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Meet Boris, named after Boris Karloff, the original Frankenstein. Boris is a project guitar I just finished for a friend. It started life as a Harmony Sovereign H1204, late '60s era. It was given to me by another friend who had started the process of converting it to a resonator. The position he cut the hole made the distance from nut to bridge 27". That is baritone scale.
It was missing the fretboard, which was OK, because I had to make a new one anyway to accommodate the 27" scale. I also did some re-bracing, mounted the resonator cone, reset the neck, refinished it, and added the Frankenstein headstock image. The barrel-shaped tuner buttons are intended to simulate the bolt through Frankenstein's neck.
It was a lengthy and difficult project because the guitar carcass was in such bad shape, but it turned out pretty cool! It's strung with 13's, and tuned to C standard. Cool sounds and fun to play, and definitely one-of-a-kind!
I've built many guitars, but this is by far my favorite. My dad was a Harley-Davidson dealer prior to WWII. He never threw anything away, and after he passed I ended up with some of his old Harley stuff, including part of a wooden crate that a 1940 Harley was shipped in. I used part of the wood that had the original H-D stenciling, including my dad's name and address for the top of the guitar. Everything except tuners, bridge, and electrical components I made from scratch.
It is not only a tribute to my dad that I will cherish and hand down to future generations of Hoffmans, but it is a great playing and sounding guitar as well.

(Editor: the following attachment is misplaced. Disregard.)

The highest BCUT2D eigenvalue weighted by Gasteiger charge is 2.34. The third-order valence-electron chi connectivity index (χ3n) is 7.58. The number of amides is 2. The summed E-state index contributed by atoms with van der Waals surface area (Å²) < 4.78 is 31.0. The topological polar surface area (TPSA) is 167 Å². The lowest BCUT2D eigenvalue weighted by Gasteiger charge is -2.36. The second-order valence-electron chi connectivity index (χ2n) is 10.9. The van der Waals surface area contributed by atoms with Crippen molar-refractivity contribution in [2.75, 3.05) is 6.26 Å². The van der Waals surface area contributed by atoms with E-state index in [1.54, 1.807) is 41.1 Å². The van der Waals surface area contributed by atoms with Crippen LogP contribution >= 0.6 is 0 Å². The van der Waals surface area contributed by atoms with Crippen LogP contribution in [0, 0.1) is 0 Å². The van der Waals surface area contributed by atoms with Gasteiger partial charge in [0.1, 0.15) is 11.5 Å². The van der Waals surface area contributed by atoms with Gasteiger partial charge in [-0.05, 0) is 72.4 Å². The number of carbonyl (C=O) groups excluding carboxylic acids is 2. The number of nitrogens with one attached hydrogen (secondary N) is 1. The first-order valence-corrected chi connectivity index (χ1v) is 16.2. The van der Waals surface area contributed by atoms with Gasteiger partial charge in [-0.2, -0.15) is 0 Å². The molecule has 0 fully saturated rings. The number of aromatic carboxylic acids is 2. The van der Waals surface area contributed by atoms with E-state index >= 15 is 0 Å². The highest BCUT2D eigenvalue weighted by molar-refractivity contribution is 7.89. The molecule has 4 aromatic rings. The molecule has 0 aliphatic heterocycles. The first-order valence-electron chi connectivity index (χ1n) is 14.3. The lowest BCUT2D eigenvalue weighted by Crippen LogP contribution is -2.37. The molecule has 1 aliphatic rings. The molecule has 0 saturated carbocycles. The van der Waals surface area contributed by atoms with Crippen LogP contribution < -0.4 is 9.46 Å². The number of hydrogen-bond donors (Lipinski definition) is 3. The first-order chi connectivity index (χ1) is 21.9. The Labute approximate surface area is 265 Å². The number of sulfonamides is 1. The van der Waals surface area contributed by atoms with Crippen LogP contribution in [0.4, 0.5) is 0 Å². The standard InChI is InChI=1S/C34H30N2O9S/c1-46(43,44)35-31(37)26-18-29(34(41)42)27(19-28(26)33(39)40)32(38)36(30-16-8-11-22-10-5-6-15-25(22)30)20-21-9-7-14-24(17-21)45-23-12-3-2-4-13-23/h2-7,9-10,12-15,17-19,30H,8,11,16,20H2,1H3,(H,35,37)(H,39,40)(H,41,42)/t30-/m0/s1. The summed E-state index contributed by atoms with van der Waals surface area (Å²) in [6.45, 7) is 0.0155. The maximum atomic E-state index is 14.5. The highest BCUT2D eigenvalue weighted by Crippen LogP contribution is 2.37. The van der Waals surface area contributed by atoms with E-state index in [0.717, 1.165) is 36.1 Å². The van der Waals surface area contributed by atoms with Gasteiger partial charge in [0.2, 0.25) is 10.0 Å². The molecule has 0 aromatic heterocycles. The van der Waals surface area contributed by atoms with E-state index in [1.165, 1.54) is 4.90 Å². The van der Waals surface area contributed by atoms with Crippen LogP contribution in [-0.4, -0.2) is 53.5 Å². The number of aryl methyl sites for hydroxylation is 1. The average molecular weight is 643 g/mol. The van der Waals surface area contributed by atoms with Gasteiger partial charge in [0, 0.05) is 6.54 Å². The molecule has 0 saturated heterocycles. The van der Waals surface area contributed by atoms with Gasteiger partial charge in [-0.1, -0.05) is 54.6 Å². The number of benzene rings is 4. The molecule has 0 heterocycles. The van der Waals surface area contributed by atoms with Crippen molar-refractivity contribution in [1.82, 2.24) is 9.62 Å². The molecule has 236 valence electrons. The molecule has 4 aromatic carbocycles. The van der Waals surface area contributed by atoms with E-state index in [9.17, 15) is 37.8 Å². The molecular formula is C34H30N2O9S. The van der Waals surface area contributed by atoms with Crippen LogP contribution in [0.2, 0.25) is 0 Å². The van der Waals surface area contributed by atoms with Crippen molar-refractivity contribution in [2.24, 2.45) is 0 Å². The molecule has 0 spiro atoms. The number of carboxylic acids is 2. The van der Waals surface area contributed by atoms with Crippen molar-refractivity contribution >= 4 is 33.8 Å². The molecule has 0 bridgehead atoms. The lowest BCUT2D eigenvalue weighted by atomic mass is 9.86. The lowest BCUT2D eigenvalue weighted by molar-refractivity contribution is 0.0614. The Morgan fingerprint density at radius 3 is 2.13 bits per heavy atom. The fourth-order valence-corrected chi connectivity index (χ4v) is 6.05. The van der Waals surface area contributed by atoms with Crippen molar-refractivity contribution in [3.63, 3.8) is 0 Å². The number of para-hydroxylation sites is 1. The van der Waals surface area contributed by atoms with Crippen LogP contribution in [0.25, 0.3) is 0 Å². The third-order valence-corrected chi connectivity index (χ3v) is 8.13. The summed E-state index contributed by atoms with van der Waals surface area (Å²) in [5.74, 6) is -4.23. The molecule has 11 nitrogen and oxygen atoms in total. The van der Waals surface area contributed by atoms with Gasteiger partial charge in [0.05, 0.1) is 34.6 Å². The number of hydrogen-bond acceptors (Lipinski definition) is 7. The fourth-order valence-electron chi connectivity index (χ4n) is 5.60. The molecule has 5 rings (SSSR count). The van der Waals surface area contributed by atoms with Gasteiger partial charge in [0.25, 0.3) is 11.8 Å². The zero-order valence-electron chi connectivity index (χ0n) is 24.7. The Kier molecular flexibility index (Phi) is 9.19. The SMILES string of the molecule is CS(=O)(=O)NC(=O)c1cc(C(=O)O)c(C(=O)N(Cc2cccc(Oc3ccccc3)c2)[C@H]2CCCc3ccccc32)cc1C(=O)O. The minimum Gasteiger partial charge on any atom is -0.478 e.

This 100 year old flat-back Brazilian Rosewood mandolin had all sorts of issues... cracked top, loose braces, binding missing, fretboard cracks, and the headstock. In the end she all came together beautifully and is now ready for another 100 years of love!
I will be adding new projects to this page. Check back often for exciting new content.
Clicking on the pictures enlarges them and displays clever captions. Some pictures are best viewed by turning your computer on its side or up-side-down.
A customer brought me this Cort bass that was very nice except it had a shattered headstock. Could it be salvaged? Fortunately all of the splinters were still there and I managed to get them back into the right spots.
Another interesting project... The owner of this gorgeous old 1967 Harmony Meteor had just won it on ebay, and wanted me to just check it over and give it a good set-up. All was well until I reached in to tweak the truss rod.... no nut! It had been broken off! Usually a broken truss rod is a death sentence, requiring removing the fretboard to replace or repair..... Fortunately I was able to drill a very small hole in the butt end of the neck and drive the rod out, repair, and replace it at minimal cost.
This was an interesting project... My customer bought this quite rare Fender HM Strat body cheap on Ebay, thinking he could pick up a regular strat neck for it, only to find out that this model used an odd scale length.... 25.15" vs the standard 25.5". Who makes a 25.15" scale neck? Well, apparently nobody, so he thought he had nothing but fire-wood until he ran across me. Yes, I can make any scale neck you want!
An old vintage Harmony archtop dumpster find, rescued!
How to do a fret job.